With no magneto on my '21, will it run OK on just coils and a 6 Volt system?
The wiring is in good condition and the car never goes far out of town.
This may help http://www.mtfca.com/discus/messages/506218/572321.html
No worries Rob. I chucked a magnet screw and clamp some 100k east of Kalgoorlie, and took the magneto coilplate out. We drove the rest of the way up to Geraldton, down to Perth and then Albany, before heading all the way home. The car has done a lot more miles since. The magneto will be fixed now we are replacing a broken crankshaft.
Allan from down under.
I have the same set-up. There are no magnets on my flywheel. I've run the car this way since about 1998. For a while I ran on 2 ea. 6V batteries in series but then went to 1 ea. 6V and it runs just fine. I figured...why mess with two batteries when one will work? I'm running the small 6V batteries that are built for the kids sidewalk cars. I try to charge the battery before each days tour. I did a 160 mile tour with one battery earlier this fall. Standard Model T coils, set up on a HCCT. I'm not sure if any of them have a new condensers. Original Ford timer that has been trued up in a lathe. Ford script roller. We probably run a thousand miles a year this way.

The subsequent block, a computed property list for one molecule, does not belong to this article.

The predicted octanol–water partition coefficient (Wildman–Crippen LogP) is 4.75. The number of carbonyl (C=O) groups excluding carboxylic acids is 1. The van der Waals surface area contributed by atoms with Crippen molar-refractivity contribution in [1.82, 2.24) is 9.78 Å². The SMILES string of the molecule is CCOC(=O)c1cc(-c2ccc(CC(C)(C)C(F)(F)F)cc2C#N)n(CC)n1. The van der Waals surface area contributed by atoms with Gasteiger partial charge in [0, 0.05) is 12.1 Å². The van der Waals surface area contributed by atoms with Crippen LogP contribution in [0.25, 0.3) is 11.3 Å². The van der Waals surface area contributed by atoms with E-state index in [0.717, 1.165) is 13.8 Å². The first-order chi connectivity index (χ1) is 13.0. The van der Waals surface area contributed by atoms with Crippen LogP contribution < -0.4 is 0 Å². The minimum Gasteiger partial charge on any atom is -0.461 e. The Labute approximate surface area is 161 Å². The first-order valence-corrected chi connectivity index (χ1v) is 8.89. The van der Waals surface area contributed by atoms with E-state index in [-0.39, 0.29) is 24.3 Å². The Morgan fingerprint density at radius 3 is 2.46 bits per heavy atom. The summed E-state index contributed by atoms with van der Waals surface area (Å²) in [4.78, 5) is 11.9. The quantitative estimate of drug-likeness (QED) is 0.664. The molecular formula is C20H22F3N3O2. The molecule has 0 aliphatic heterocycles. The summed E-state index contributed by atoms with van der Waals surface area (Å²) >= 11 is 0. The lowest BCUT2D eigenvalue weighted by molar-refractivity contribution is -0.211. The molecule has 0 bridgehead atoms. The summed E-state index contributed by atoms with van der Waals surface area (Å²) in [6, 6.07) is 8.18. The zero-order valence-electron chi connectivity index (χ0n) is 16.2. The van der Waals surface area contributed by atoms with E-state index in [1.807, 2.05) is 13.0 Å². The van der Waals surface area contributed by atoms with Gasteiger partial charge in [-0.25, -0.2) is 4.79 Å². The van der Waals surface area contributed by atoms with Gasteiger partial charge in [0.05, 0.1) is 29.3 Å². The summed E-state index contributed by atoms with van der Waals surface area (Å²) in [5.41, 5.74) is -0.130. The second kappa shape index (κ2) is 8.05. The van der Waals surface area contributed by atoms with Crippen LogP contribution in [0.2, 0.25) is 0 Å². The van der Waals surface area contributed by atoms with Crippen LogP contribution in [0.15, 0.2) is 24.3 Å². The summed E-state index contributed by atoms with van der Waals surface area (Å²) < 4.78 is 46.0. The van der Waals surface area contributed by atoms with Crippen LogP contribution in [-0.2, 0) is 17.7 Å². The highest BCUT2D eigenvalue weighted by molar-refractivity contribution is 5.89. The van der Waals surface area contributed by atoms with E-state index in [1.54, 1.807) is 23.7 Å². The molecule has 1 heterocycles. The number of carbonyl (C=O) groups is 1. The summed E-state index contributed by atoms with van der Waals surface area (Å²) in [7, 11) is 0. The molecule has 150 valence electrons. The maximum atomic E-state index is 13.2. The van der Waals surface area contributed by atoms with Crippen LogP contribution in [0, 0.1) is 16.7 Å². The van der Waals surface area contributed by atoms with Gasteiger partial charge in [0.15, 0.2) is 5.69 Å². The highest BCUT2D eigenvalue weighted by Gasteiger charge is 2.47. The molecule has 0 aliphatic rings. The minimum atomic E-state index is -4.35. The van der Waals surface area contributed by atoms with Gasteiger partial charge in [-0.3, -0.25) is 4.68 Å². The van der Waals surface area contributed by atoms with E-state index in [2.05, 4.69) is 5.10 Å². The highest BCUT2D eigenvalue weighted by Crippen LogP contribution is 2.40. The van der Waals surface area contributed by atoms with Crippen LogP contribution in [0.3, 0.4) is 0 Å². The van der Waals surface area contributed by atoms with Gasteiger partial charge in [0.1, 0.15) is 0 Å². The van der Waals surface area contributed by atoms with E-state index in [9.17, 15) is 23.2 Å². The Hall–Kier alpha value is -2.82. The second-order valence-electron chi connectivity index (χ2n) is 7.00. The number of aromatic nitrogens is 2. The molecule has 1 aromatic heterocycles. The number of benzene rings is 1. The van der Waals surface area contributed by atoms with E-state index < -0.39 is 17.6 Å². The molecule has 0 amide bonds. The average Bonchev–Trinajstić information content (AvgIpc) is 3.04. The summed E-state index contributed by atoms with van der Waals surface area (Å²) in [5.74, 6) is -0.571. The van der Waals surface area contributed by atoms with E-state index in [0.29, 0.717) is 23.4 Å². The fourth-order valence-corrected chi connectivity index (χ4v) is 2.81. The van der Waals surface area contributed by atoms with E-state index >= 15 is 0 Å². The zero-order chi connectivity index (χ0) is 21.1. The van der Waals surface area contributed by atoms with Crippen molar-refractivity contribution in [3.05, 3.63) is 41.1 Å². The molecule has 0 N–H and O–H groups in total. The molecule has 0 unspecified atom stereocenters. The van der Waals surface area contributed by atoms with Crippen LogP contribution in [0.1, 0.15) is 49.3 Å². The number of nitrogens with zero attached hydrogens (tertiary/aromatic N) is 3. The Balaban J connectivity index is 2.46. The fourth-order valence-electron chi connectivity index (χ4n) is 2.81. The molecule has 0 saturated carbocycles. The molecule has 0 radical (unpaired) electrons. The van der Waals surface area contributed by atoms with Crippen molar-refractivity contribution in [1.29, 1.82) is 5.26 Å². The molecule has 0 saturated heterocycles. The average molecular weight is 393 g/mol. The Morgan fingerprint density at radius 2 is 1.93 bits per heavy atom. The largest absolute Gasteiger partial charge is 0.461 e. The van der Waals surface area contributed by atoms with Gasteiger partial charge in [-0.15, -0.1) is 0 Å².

I have always heard that if the coils are adjusted right the car will run just as well on 6 volt battery as on mag.
I have driven a couple of early Fords a long ways before I realized I had forgotten to turn to "MAG".
They ran just fine.
Mine runs fine on 6v. I can tell the difference between running on 6v and magneto.
Thank you for answering, its much appreciated.
This may help.
More on Model T Ford Spark Timing
Ron the Coilman
I have built three speedsters all without mag. All run great. I built one to run coils on 12v, the rest of the car on 6v.
As I do not have a magneto in my 1926 tourer, I have always used 6V to power the coils, with excellent results. I regularly drive it at 75km/h on the freeway. At times I can get it over 80 but don't want to break something.
The key to successful 6V operation is setting everything up the right way and using the right parts. Randomly adjusted non rebuilt coils, a roller timer full of contact bounce, weak spark plugs, and incorrect ignition timing are all things that give 6v and coils a bad name.
Thank You all.